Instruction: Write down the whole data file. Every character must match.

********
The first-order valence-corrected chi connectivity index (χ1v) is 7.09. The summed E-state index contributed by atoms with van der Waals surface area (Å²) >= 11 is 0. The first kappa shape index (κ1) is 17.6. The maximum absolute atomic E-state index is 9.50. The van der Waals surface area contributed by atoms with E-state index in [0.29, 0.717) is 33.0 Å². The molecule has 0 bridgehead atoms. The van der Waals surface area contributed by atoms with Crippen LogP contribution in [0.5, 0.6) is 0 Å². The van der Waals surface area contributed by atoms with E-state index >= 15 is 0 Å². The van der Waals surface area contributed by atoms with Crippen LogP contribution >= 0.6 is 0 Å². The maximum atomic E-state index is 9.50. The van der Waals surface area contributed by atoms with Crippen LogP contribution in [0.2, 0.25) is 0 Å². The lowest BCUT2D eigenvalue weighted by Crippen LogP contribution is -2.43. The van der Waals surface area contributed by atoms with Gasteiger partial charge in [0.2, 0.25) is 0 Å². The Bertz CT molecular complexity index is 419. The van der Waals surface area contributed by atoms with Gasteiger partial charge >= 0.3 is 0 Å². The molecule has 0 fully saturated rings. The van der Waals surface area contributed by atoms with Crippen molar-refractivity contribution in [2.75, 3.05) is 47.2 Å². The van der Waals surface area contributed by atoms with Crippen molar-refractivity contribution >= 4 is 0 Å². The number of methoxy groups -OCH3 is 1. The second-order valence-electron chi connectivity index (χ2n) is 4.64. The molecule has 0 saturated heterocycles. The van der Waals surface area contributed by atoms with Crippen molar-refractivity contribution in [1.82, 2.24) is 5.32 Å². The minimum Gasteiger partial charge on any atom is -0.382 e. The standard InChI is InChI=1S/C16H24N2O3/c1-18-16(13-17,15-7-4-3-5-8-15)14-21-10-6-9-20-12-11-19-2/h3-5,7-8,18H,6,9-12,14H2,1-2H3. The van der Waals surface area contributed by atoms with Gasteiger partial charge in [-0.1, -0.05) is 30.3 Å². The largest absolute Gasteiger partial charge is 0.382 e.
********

The first-order valence-corrected chi connectivity index (χ1v) is 7.09. The summed E-state index contributed by atoms with van der Waals surface area (Å²) >= 11 is 0. The first kappa shape index (κ1) is 17.6. The maximum absolute atomic E-state index is 9.50. The van der Waals surface area contributed by atoms with E-state index in [0.29, 0.717) is 33.0 Å². The molecule has 0 bridgehead atoms. The van der Waals surface area contributed by atoms with Crippen LogP contribution in [0.5, 0.6) is 0 Å². The van der Waals surface area contributed by atoms with E-state index >= 15 is 0 Å². The van der Waals surface area contributed by atoms with Crippen LogP contribution >= 0.6 is 0 Å². The maximum atomic E-state index is 9.50. The van der Waals surface area contributed by atoms with Crippen LogP contribution in [0.2, 0.25) is 0 Å². The lowest BCUT2D eigenvalue weighted by Crippen LogP contribution is -2.43. The van der Waals surface area contributed by atoms with Gasteiger partial charge in [0.2, 0.25) is 0 Å². The Bertz CT molecular complexity index is 419. The van der Waals surface area contributed by atoms with Gasteiger partial charge >= 0.3 is 0 Å². The molecule has 0 fully saturated rings. The van der Waals surface area contributed by atoms with Crippen molar-refractivity contribution in [2.75, 3.05) is 47.2 Å². The van der Waals surface area contributed by atoms with Crippen molar-refractivity contribution >= 4 is 0 Å². The number of methoxy groups -OCH3 is 1. The second-order valence-electron chi connectivity index (χ2n) is 4.64. The molecule has 0 saturated heterocycles. The van der Waals surface area contributed by atoms with Crippen molar-refractivity contribution in [1.82, 2.24) is 5.32 Å². The minimum Gasteiger partial charge on any atom is -0.382 e. The standard InChI is InChI=1S/C16H24N2O3/c1-18-16(13-17,15-7-4-3-5-8-15)14-21-10-6-9-20-12-11-19-2/h3-5,7-8,18H,6,9-12,14H2,1-2H3. The van der Waals surface area contributed by atoms with Gasteiger partial charge in [-0.1, -0.05) is 30.3 Å². The largest absolute Gasteiger partial charge is 0.382 e.